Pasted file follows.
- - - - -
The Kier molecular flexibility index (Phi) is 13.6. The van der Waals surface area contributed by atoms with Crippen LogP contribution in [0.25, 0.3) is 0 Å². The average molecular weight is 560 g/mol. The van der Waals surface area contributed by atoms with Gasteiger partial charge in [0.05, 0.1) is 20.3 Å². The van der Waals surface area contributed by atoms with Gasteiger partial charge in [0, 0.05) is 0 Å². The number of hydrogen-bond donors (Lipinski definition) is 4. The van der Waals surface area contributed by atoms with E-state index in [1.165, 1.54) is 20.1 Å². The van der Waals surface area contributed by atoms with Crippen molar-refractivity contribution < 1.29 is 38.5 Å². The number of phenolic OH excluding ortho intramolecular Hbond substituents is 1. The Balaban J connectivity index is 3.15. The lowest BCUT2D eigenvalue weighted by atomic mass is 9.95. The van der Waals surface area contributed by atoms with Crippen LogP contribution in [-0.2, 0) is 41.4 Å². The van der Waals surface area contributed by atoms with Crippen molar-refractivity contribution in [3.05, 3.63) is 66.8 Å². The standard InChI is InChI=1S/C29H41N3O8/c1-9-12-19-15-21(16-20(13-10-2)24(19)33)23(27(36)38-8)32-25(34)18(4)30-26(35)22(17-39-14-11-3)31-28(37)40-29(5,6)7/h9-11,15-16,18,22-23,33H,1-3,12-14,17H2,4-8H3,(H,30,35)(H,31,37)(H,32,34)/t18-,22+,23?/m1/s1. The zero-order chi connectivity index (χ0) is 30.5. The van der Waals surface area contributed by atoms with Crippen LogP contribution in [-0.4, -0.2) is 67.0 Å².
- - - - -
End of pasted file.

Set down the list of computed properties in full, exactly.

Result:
The Kier molecular flexibility index (Phi) is 13.6. The van der Waals surface area contributed by atoms with Crippen LogP contribution in [0.25, 0.3) is 0 Å². The average molecular weight is 560 g/mol. The van der Waals surface area contributed by atoms with Gasteiger partial charge in [0.05, 0.1) is 20.3 Å². The van der Waals surface area contributed by atoms with Gasteiger partial charge in [0, 0.05) is 0 Å². The number of hydrogen-bond donors (Lipinski definition) is 4. The van der Waals surface area contributed by atoms with E-state index in [1.165, 1.54) is 20.1 Å². The van der Waals surface area contributed by atoms with Crippen molar-refractivity contribution < 1.29 is 38.5 Å². The number of phenolic OH excluding ortho intramolecular Hbond substituents is 1. The Balaban J connectivity index is 3.15. The lowest BCUT2D eigenvalue weighted by atomic mass is 9.95. The van der Waals surface area contributed by atoms with Crippen LogP contribution in [-0.2, 0) is 41.4 Å². The van der Waals surface area contributed by atoms with Crippen molar-refractivity contribution in [3.05, 3.63) is 66.8 Å². The standard InChI is InChI=1S/C29H41N3O8/c1-9-12-19-15-21(16-20(13-10-2)24(19)33)23(27(36)38-8)32-25(34)18(4)30-26(35)22(17-39-14-11-3)31-28(37)40-29(5,6)7/h9-11,15-16,18,22-23,33H,1-3,12-14,17H2,4-8H3,(H,30,35)(H,31,37)(H,32,34)/t18-,22+,23?/m1/s1. The zero-order chi connectivity index (χ0) is 30.5. The van der Waals surface area contributed by atoms with Crippen LogP contribution in [-0.4, -0.2) is 67.0 Å².